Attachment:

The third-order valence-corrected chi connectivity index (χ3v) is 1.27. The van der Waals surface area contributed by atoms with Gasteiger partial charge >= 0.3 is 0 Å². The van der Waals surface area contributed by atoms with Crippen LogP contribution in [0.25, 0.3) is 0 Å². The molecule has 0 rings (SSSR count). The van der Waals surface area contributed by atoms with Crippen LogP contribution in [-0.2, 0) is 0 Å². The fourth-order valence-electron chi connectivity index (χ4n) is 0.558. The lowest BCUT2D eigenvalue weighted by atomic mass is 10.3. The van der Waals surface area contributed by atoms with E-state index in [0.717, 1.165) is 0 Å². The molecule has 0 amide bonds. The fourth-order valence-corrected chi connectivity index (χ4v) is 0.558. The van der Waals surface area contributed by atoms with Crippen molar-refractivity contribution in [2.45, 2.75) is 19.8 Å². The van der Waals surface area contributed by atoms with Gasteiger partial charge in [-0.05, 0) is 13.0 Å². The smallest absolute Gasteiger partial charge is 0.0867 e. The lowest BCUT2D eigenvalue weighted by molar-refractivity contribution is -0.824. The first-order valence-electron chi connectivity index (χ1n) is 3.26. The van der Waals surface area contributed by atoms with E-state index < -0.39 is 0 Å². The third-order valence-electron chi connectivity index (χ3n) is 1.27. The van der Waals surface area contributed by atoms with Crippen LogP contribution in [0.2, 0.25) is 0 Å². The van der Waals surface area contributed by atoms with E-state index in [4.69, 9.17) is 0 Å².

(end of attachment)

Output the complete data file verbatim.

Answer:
The third-order valence-corrected chi connectivity index (χ3v) is 1.27. The van der Waals surface area contributed by atoms with Gasteiger partial charge >= 0.3 is 0 Å². The van der Waals surface area contributed by atoms with Crippen LogP contribution in [0.25, 0.3) is 0 Å². The molecule has 0 rings (SSSR count). The van der Waals surface area contributed by atoms with Crippen LogP contribution in [-0.2, 0) is 0 Å². The fourth-order valence-electron chi connectivity index (χ4n) is 0.558. The lowest BCUT2D eigenvalue weighted by atomic mass is 10.3. The van der Waals surface area contributed by atoms with E-state index in [0.717, 1.165) is 0 Å². The molecule has 0 amide bonds. The fourth-order valence-corrected chi connectivity index (χ4v) is 0.558. The van der Waals surface area contributed by atoms with Crippen molar-refractivity contribution in [2.45, 2.75) is 19.8 Å². The van der Waals surface area contributed by atoms with Gasteiger partial charge in [-0.05, 0) is 13.0 Å². The smallest absolute Gasteiger partial charge is 0.0867 e. The lowest BCUT2D eigenvalue weighted by molar-refractivity contribution is -0.824. The first-order valence-electron chi connectivity index (χ1n) is 3.26. The van der Waals surface area contributed by atoms with E-state index < -0.39 is 0 Å². The third-order valence-electron chi connectivity index (χ3n) is 1.27. The van der Waals surface area contributed by atoms with Crippen LogP contribution in [0.2, 0.25) is 0 Å². The van der Waals surface area contributed by atoms with E-state index in [4.69, 9.17) is 0 Å².